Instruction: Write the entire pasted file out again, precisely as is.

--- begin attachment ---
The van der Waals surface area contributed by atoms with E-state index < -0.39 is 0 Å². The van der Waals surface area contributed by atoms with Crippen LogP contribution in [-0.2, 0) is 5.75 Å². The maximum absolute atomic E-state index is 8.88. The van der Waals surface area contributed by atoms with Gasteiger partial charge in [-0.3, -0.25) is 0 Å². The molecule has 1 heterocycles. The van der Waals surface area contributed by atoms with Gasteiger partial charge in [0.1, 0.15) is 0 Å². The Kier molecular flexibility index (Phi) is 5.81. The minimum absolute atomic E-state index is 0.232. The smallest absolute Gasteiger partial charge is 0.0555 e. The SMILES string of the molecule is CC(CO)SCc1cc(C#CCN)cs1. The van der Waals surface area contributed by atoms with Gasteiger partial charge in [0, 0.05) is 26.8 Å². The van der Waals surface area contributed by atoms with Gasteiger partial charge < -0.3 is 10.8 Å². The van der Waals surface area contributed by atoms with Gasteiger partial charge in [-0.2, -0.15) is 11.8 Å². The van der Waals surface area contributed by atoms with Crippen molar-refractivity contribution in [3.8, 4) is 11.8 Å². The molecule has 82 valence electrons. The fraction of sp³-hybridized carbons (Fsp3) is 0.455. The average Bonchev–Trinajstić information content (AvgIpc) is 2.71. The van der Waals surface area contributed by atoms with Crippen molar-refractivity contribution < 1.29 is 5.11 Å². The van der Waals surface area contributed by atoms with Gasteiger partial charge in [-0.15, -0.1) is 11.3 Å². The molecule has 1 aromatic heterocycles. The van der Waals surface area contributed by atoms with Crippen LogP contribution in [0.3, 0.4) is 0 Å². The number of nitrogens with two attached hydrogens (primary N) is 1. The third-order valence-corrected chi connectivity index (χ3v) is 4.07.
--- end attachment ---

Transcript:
The van der Waals surface area contributed by atoms with E-state index < -0.39 is 0 Å². The van der Waals surface area contributed by atoms with Crippen LogP contribution in [-0.2, 0) is 5.75 Å². The maximum absolute atomic E-state index is 8.88. The van der Waals surface area contributed by atoms with Gasteiger partial charge in [-0.3, -0.25) is 0 Å². The molecule has 1 heterocycles. The van der Waals surface area contributed by atoms with Gasteiger partial charge in [0.1, 0.15) is 0 Å². The Kier molecular flexibility index (Phi) is 5.81. The minimum absolute atomic E-state index is 0.232. The smallest absolute Gasteiger partial charge is 0.0555 e. The SMILES string of the molecule is CC(CO)SCc1cc(C#CCN)cs1. The van der Waals surface area contributed by atoms with Gasteiger partial charge in [0, 0.05) is 26.8 Å². The van der Waals surface area contributed by atoms with Gasteiger partial charge < -0.3 is 10.8 Å². The van der Waals surface area contributed by atoms with Gasteiger partial charge in [-0.2, -0.15) is 11.8 Å². The van der Waals surface area contributed by atoms with Crippen molar-refractivity contribution in [3.8, 4) is 11.8 Å². The molecule has 82 valence electrons. The fraction of sp³-hybridized carbons (Fsp3) is 0.455. The average Bonchev–Trinajstić information content (AvgIpc) is 2.71. The van der Waals surface area contributed by atoms with Crippen molar-refractivity contribution < 1.29 is 5.11 Å². The van der Waals surface area contributed by atoms with Gasteiger partial charge in [-0.15, -0.1) is 11.3 Å². The molecule has 1 aromatic heterocycles. The van der Waals surface area contributed by atoms with Crippen LogP contribution in [0.3, 0.4) is 0 Å². The number of nitrogens with two attached hydrogens (primary N) is 1. The third-order valence-corrected chi connectivity index (χ3v) is 4.07.